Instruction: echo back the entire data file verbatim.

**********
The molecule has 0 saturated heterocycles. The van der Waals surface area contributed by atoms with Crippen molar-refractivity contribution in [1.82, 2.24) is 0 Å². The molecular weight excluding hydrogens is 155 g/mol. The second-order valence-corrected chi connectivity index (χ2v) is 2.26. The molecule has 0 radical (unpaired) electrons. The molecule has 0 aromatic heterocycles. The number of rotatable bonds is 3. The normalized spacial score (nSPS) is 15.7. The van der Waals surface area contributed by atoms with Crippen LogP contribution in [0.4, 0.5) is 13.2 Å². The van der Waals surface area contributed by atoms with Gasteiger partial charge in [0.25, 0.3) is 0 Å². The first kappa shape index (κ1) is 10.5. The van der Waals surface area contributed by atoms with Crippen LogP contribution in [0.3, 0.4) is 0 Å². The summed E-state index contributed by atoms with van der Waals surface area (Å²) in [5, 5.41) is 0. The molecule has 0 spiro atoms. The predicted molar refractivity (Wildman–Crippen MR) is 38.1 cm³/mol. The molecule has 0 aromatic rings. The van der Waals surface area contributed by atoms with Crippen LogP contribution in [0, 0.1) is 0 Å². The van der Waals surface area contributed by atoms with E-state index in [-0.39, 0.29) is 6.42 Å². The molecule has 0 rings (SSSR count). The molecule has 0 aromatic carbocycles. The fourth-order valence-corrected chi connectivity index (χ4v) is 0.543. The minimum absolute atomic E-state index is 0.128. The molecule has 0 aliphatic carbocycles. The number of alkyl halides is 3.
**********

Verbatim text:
The molecule has 0 saturated heterocycles. The van der Waals surface area contributed by atoms with Crippen molar-refractivity contribution in [1.82, 2.24) is 0 Å². The molecular weight excluding hydrogens is 155 g/mol. The second-order valence-corrected chi connectivity index (χ2v) is 2.26. The molecule has 0 radical (unpaired) electrons. The molecule has 0 aromatic heterocycles. The number of rotatable bonds is 3. The normalized spacial score (nSPS) is 15.7. The van der Waals surface area contributed by atoms with Crippen LogP contribution in [0.4, 0.5) is 13.2 Å². The van der Waals surface area contributed by atoms with Gasteiger partial charge in [0.25, 0.3) is 0 Å². The first kappa shape index (κ1) is 10.5. The van der Waals surface area contributed by atoms with Crippen LogP contribution in [0.3, 0.4) is 0 Å². The summed E-state index contributed by atoms with van der Waals surface area (Å²) in [5, 5.41) is 0. The molecule has 0 spiro atoms. The predicted molar refractivity (Wildman–Crippen MR) is 38.1 cm³/mol. The molecule has 0 aromatic rings. The van der Waals surface area contributed by atoms with Crippen LogP contribution in [0, 0.1) is 0 Å². The van der Waals surface area contributed by atoms with E-state index in [-0.39, 0.29) is 6.42 Å². The molecule has 0 rings (SSSR count). The molecule has 0 aromatic carbocycles. The fourth-order valence-corrected chi connectivity index (χ4v) is 0.543. The minimum absolute atomic E-state index is 0.128. The molecule has 0 aliphatic carbocycles. The number of alkyl halides is 3.